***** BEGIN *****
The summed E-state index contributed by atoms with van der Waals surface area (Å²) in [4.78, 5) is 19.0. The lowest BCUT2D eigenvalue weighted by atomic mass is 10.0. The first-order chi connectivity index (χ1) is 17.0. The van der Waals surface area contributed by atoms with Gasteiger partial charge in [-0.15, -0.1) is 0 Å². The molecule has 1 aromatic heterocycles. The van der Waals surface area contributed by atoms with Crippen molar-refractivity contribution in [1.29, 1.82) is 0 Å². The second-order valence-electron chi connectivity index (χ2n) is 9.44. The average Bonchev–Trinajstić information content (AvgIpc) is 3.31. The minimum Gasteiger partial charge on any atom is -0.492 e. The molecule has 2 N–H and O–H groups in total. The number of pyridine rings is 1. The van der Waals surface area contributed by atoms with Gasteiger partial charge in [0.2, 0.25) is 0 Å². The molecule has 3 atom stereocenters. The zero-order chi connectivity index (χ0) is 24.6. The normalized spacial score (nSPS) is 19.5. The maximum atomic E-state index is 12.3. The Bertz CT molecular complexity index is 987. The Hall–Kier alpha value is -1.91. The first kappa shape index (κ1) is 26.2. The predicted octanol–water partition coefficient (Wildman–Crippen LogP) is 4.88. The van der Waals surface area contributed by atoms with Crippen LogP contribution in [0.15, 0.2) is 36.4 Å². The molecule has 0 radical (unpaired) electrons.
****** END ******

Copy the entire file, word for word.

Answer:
The summed E-state index contributed by atoms with van der Waals surface area (Å²) in [4.78, 5) is 19.0. The lowest BCUT2D eigenvalue weighted by atomic mass is 10.0. The first-order chi connectivity index (χ1) is 17.0. The van der Waals surface area contributed by atoms with Gasteiger partial charge in [-0.15, -0.1) is 0 Å². The molecule has 1 aromatic heterocycles. The van der Waals surface area contributed by atoms with Crippen molar-refractivity contribution in [1.29, 1.82) is 0 Å². The second-order valence-electron chi connectivity index (χ2n) is 9.44. The average Bonchev–Trinajstić information content (AvgIpc) is 3.31. The minimum Gasteiger partial charge on any atom is -0.492 e. The molecule has 2 N–H and O–H groups in total. The number of pyridine rings is 1. The van der Waals surface area contributed by atoms with Gasteiger partial charge in [0.2, 0.25) is 0 Å². The molecule has 3 atom stereocenters. The zero-order chi connectivity index (χ0) is 24.6. The normalized spacial score (nSPS) is 19.5. The maximum atomic E-state index is 12.3. The Bertz CT molecular complexity index is 987. The Hall–Kier alpha value is -1.91. The first kappa shape index (κ1) is 26.2. The predicted octanol–water partition coefficient (Wildman–Crippen LogP) is 4.88. The van der Waals surface area contributed by atoms with Crippen LogP contribution in [0.15, 0.2) is 36.4 Å². The molecule has 0 radical (unpaired) electrons.